|Born||19 August 1948|
|Years of service||1969–1981|
|Unit||115th Mechanized Infantry Regiment|
|Commands held||Central Military Zone Military Intelligent Department, Battalion "D"|
Abbud al-Zumar (also Abboud Al-Zumar , Aboud El Zomor, Aboud el-Zomoor, Abboud el-Zomor, Abboud al-Zomor, Abbud al-Zummar, Abod Zoummar) (Arabic: عبود الزمر, Oɑb̑ud alZ̑ʋmɑr) (born August 1948) is an Egyptian Islamist and fundamentalist and former military intelligence colonel in the Egyptian Army.
Born into one of the wealthiest and most prominent families in the Giza Governorate, he was founder and first emir of the Egyptian Islamic Jihad, succeeded by Ayman al-Zawahiri (released from prison in 1984), an organization which merged into al-Qaeda in 1998. He entered the Egyptian Military Academy in 1966 and served as an auxiliary reserve officer in a Signals battalion during the Six Day War. He was commissioned as an officer in the Mechanized Infantry forces of the Egyptian Army in 1969 and served with distinction, commanding a platoon of BMP-1 armoured vehicles and an Anti-Tank company in the Yom Kippur War. His Anti-Tank company achieved at least 24 Israeli tank kills during the war. He joined the Military Intelligence department in 1974. He was promoted to lieutenant colonel in 1979.
He was sentenced to life imprisonment in Cairo after being captured by the Egyptian government for being implicated in the assassination of President Anwar Sadat on 6 October 1981. He had previously attempted to assassinate him personally on several occasions, but had failed, leaving it up to Tanzim al-Jihad, supplying them with ammunition. His plan was to use his official position as commander of an Intelligence battalion in the Central Military Zone to get young Islamist officers in crucial commands and positions, this plan was started as early as 1979. As part of this plan, he forwarded Khaled Islambouli's artillery platoon to serve in the 6 October parade, and he arranged so that routine intelligence checks on the live ammunition in the platoon was not carried out.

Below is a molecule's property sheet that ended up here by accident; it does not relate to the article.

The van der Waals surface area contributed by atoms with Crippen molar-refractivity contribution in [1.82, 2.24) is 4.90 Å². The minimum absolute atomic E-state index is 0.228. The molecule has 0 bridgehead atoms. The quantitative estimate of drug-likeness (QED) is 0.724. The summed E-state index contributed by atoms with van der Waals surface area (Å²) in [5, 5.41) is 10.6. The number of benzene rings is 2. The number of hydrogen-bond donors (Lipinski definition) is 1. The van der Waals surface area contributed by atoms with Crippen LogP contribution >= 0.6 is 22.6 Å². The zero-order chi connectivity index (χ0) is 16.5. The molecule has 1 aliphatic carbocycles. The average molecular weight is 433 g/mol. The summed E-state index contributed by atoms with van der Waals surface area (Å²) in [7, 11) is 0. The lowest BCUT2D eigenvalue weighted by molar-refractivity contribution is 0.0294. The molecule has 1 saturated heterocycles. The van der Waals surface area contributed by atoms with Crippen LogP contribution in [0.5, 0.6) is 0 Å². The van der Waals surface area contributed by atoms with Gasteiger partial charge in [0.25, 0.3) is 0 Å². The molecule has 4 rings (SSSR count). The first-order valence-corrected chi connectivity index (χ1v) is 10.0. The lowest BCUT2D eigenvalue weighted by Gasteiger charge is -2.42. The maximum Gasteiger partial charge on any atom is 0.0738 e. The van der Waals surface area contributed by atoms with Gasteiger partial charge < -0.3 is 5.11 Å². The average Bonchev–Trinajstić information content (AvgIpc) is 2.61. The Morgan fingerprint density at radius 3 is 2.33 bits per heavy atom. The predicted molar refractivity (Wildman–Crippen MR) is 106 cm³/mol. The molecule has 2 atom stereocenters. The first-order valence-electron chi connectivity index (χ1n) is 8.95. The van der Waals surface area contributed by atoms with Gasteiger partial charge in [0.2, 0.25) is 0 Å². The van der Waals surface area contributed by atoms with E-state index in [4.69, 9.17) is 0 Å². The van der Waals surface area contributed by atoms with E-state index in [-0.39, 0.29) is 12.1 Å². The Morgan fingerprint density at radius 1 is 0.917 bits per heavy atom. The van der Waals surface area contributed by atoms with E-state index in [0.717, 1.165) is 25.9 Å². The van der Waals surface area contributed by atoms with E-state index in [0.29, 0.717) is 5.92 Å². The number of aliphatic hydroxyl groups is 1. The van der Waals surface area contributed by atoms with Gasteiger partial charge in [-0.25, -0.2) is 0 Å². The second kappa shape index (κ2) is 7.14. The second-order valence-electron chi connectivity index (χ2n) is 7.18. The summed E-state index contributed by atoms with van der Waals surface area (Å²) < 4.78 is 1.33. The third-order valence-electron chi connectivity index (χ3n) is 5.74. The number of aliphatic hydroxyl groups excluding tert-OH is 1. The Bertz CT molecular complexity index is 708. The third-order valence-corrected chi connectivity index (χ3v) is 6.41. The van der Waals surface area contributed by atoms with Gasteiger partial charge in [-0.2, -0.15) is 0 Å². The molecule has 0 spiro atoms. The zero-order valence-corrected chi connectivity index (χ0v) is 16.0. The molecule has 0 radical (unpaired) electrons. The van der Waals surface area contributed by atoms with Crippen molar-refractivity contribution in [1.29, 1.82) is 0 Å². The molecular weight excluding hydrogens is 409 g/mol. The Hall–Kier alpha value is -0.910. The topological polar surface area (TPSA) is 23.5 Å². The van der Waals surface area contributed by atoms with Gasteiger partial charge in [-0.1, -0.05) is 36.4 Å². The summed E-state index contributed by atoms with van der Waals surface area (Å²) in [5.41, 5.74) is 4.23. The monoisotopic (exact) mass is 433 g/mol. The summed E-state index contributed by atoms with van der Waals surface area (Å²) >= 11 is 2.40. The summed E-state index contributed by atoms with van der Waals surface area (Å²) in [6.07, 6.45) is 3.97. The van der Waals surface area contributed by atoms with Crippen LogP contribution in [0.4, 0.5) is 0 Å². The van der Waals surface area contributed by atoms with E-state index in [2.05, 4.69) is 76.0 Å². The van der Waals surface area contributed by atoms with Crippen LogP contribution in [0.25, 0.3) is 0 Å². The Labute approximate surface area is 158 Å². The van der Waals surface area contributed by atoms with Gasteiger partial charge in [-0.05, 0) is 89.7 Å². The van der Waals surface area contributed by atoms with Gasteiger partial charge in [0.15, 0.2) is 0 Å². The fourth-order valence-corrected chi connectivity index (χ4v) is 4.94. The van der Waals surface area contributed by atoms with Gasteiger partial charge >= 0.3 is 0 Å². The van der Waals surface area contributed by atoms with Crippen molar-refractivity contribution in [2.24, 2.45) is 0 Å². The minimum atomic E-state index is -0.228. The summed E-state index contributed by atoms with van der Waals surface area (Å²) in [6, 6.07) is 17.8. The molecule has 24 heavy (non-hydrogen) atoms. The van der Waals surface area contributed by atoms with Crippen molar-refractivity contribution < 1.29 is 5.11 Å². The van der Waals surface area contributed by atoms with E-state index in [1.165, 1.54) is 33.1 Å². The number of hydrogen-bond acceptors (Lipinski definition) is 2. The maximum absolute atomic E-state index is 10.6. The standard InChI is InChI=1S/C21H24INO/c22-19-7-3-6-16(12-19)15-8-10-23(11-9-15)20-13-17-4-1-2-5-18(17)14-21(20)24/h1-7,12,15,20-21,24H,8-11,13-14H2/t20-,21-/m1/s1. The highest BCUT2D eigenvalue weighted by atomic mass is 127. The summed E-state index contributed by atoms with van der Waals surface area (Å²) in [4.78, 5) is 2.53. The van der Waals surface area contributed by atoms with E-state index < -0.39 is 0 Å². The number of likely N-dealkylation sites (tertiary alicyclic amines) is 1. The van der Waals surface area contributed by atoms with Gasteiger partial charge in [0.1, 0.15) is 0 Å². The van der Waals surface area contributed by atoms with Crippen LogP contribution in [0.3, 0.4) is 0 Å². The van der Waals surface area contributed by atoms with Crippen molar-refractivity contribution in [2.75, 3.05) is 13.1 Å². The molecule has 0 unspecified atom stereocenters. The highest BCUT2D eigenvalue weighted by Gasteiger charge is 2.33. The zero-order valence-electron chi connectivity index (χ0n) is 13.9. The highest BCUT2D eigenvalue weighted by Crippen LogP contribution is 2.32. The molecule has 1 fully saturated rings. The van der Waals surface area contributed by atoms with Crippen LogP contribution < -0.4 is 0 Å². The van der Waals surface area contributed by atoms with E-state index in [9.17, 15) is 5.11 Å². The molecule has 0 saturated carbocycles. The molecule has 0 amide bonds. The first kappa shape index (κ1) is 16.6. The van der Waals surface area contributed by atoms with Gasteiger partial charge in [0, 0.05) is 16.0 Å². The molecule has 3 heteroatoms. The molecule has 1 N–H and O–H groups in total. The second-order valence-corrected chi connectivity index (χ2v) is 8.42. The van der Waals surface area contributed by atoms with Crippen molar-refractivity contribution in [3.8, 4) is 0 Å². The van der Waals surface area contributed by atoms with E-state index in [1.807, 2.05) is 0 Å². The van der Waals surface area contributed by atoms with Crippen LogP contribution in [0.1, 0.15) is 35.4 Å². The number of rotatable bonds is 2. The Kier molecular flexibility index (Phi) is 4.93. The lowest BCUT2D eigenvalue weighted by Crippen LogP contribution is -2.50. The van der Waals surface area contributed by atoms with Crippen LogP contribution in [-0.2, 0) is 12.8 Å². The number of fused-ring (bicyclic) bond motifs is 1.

His plan was "to kill the main leaders of the country, capture the headquarters of the army and State Security, the telephone exchange building, and of course the radio and television building, where news of the Islamic revolution would then be broadcast, unleashing - he expected - a popular uprising against secular authority all over the country." According to Reuters, Abbud and his cousin and brother-in-law Tarek al-Zumar (prominent figure of the Gama'a al-Islamiyya, imprisoned with Abbud) were Egypt's most famous political prisoners, commenting that "to many Egyptians, Zumar's name evokes a violent chapter in the history of a country that has been an incubator for Islamist militancy."
Al-Zumar was released in March 2011 after the 2011 Egyptian revolution. In a televised interview at his home on 23 March 2011, he formally apologized to the Egyptian people for the Sadat assassination, but without remorse, his reason being that it had been a mistake in providing the conditions which had brought Hosni Mubarak to power for 30 years. Zumar describes the Islamist movement he founded as the "first line of defence" of Egyptian society and although linked with violence in the past, believes that the 2011 protests showed that change can occur without war. He has said "Violence breeds violence" and that "We loved Egypt and we wanted good for it. Today, we love Egypt and we want good for it". al-Zumar now states that he supports rights for all, including the Christian minority, declaring past militancy a result of state oppression.
While in prison he co-authored a document with Tarek al-Zumar entitled al-Badil al-Thalith bayna al-Istibdad wa-al-Istislam (The Third Alternative between Despotism and Surrender) which was published by the Egyptian newspaper al-Shuruq in late August and early September 2009. On 8 January 2011 Abbud al-Zumar stated in an interview with Shorouk News that: "Sadats assassination happened against our plans, our plans was to make a revolution in civil way without blood but Sadat arrested every one in September 1981 so we had to move quickly and kill him, when they suggested to kill Sadat I refused and suggested to attack prison to free the political prisoners with a plan to change Sadat without blood in 1984, but they refused so I had to listen to the majority and we killed Sadat."
- Atkins, Stephen E. (31 May 2011). The 9/11 Encyclopedia. ABC-CLIO. pp. 456–. ISBN 978-1-59884-921-9. Retrieved 6 May 2011.
- Orr, Tamra (January 2003). Egyptian Islamic Jihad. The Rosen Publishing Group. p. 8. ISBN 978-0-8239-3819-3. Retrieved 6 May 2011.
- Jerichow, Anders; Simonsen, Jørgen Bæk (1997). Islam in a changing world: Europe and the Middle East. Curzon. p. 78. ISBN 978-0-7007-0509-2. Retrieved 6 May 2011.
- Wright, 2006, p.49
- "In free Egypt, Jihad leader says time for gun is over". Reuters. 18 May 2011. Retrieved 6 May 2011.
- Watson, Ivan; Mohamed Fadel Fahmy (14 April 2011). "Sadat's unrepentant killer aims for political future". CNN.com. Retrieved 6 May 2011.
- MacFARQUHAR, Neil (1 April 2011). "Religious Radicals’ Turn to Democracy Alarms Egypt". New York Times. Retrieved 6 May 2011.
- "Egypt opens up political space". Aljazeera. Retrieved 6 May 2011.
- "The Forgotten Recantation". Jihadica. 8 January 2010. Retrieved 6 May 2011.
- "عبود الزمر: نعتذر للشعب المصرى عن قتل الرئيس السادات". Shorouk News. 8 January 2011. Retrieved 6 December 2013.